• “In New Zealand, the ownership of assets through trusts and the building up of wealth during a marriage but within trusts has often made it more difficult for parties, usually wives, to share in the wealth that has been built up during a relationship.” [62]
  • the principles governing discovery in relationship property litigation can be expressed as follows:

(a) A robust approach should be taken to discovery consistent with the purposes and principles of the Act: the need for just division, but also inexpensive and efficient access to justice.
(b) Such discovery must not be unduly onerous.
(c) Such discovery must be reasonably necessary at the time sought.
(d) The scope of discovery should therefore be tailored to the need of the Court to dispose, justly and efficiently, of relationship property issues under the Act.
(e) More substantial discovery may well be ordered by the Court where it has reason to believe that a party has concealed information or otherwise sought to mislead either the other party or the Court as to the scope of relationship property. But even here, the scope of discovery should be no more than is required for the Court to fairly and justly determine relationship property rights. It is just that in such a situation, more is likely to be required to meet that requirement.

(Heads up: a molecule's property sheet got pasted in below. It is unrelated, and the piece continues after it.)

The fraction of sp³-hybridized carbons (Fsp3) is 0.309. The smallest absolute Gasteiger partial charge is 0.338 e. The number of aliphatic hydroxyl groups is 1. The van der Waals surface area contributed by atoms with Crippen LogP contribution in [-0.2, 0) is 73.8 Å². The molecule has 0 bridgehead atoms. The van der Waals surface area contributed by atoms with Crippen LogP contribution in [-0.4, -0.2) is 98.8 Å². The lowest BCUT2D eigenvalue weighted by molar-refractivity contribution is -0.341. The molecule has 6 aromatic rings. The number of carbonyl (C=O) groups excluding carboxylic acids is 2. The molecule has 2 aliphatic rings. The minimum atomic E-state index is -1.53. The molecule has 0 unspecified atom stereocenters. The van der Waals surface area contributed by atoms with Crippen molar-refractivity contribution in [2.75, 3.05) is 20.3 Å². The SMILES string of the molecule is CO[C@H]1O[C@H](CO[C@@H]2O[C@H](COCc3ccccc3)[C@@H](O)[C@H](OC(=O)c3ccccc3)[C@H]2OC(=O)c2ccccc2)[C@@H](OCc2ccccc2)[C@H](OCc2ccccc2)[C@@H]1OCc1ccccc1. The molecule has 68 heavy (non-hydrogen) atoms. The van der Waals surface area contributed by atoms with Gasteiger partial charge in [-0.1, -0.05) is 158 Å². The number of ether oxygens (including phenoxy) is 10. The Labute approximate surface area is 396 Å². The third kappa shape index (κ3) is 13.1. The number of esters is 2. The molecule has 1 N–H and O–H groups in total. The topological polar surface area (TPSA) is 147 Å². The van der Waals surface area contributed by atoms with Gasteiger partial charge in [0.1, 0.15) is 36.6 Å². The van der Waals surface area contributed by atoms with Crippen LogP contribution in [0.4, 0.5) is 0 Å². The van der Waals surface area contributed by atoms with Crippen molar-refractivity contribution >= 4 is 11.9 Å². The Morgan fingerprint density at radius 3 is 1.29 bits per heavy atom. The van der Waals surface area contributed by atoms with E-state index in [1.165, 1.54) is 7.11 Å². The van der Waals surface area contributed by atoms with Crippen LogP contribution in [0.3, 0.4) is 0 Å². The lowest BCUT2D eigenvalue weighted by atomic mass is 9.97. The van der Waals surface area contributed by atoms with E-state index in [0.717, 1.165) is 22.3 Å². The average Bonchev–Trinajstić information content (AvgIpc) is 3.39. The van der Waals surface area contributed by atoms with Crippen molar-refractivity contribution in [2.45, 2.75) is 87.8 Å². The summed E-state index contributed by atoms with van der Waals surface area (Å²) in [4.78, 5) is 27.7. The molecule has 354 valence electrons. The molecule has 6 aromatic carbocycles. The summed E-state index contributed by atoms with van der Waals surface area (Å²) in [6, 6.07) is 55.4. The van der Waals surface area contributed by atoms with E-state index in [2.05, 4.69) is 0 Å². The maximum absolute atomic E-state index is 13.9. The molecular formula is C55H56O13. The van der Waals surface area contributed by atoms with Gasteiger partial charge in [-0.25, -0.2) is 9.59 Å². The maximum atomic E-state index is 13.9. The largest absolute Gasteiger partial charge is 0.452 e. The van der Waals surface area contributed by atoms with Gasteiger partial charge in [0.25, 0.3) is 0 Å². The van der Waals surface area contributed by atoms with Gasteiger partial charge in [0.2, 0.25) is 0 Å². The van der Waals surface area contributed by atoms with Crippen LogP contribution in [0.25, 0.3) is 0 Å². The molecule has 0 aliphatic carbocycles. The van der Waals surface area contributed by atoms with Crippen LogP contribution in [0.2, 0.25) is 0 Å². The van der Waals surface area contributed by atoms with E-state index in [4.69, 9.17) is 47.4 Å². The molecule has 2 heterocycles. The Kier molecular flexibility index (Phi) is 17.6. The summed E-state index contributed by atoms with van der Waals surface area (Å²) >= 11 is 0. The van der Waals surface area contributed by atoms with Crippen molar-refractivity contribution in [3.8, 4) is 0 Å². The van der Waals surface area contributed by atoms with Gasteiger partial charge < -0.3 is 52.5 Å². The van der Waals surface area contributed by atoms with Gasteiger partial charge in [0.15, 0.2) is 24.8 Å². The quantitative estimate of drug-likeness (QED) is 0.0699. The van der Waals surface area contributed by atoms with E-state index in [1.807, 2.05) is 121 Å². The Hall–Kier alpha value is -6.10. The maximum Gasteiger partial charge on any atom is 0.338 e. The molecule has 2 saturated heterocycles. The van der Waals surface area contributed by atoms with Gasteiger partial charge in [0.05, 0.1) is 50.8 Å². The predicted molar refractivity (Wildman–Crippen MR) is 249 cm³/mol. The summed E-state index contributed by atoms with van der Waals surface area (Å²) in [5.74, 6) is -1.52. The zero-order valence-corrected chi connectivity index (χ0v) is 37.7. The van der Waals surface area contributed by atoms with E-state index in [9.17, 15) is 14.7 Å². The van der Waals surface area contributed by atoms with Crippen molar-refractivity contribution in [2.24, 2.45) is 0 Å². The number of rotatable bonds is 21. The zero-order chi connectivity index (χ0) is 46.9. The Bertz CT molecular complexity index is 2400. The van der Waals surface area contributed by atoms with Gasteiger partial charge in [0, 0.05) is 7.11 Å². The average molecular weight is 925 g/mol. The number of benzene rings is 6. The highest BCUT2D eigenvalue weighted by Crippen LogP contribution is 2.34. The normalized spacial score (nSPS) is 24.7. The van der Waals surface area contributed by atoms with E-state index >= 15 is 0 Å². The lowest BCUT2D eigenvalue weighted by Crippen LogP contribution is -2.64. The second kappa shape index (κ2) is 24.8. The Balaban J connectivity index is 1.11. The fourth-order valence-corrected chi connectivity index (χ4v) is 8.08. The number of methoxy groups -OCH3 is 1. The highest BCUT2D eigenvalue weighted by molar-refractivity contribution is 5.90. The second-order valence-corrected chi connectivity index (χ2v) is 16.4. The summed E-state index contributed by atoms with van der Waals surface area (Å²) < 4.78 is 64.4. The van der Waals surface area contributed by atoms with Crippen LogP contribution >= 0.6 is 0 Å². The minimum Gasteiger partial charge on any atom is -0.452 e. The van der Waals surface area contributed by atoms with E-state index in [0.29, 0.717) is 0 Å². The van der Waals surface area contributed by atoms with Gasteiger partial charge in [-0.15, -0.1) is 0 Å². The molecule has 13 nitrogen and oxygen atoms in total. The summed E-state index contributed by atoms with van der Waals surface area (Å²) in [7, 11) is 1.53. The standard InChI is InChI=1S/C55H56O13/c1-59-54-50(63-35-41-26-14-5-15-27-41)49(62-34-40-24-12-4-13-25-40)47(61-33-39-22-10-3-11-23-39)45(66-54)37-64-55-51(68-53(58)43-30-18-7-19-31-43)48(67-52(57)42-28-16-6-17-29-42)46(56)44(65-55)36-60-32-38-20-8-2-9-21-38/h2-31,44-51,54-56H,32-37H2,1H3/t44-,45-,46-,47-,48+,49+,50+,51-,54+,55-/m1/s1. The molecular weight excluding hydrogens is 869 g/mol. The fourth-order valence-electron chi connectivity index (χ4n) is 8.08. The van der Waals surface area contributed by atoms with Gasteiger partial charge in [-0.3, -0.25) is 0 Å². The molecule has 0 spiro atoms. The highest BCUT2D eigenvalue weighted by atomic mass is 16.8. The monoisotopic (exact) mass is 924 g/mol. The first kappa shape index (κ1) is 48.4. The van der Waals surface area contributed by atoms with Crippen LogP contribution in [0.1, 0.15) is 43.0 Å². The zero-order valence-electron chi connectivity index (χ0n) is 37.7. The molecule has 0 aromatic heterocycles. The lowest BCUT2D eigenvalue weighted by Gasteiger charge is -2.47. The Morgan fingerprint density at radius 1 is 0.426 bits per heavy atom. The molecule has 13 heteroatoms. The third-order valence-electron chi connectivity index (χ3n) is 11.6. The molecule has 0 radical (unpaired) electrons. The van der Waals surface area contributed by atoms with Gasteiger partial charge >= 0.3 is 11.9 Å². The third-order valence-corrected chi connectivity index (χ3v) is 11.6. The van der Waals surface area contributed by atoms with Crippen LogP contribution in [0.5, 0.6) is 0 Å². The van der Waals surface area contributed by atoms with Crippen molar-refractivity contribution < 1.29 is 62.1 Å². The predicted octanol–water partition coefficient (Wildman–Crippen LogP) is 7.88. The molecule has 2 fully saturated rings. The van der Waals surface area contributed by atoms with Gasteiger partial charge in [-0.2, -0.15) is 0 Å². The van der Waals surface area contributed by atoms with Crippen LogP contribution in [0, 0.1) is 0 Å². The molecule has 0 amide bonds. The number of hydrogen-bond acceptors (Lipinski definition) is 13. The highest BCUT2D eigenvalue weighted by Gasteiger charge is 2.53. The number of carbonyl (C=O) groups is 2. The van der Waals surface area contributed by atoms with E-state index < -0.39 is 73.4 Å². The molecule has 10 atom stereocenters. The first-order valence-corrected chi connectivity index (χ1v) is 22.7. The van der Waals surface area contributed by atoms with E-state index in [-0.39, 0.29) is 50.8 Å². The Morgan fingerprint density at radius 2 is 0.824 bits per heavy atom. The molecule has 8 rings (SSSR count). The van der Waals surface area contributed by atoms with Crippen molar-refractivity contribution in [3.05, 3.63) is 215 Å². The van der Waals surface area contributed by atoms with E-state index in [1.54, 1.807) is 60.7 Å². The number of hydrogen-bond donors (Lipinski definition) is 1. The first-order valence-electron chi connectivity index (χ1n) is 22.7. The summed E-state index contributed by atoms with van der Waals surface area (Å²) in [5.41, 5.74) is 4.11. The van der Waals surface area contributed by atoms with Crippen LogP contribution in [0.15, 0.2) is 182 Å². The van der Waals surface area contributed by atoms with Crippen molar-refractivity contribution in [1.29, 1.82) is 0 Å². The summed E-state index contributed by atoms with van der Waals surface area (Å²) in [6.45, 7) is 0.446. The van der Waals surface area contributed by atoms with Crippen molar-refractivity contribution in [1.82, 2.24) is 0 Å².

• Discovery must be relevant to the issues in the proceedings [82].  Editor’s note: does this, by inference, rule out fishing expeditions?
  • Confidentiality issues are not necessarily to be equated with obstruction [139]
  • Comprehensive discovery against third party trustees cannot be presumed, only because a relationship can be identified [159].  Editor’s note – such applications would be easier to deal with where relationship partners are not the sole trustee
  • Discovery regarding distributions should not be presumed [167]
  • The use of nominee settlors is to be discouraged [Editor’s note] as this invites uncertainty regarding the role of the “de facto” settlor.  See [174]
  • The potential for a party to have benefited from one or more trusts will be apparent from the trust deeds. The way and extent to which a party may have benefited from a trust or trusts during a marriage will be apparent from the annual accounts. The extent to which a party might benefit from a trust or  trusts in the future should be apparent from the trust deeds [188]

Two words sum up Nation J’s decision: context and proportionality. The more complex the case, the greater the risk of losing sight of these key aspects and, to be clear, Biggs v Biggs is a factually complex situation. So when do documents that might be regarded as third party documents with limited direct relevance become salient to RPA claims? To what extent does it become a trustee issue to decide – which raises the question when trustees caught between warring spouses in relationship property proceedings should properly accede to demands for documentation or should quite properly resist (especially in circumstances of legitimate commercial confidentiality.)?


  • Biggs v Biggs [2018] NZHC 1592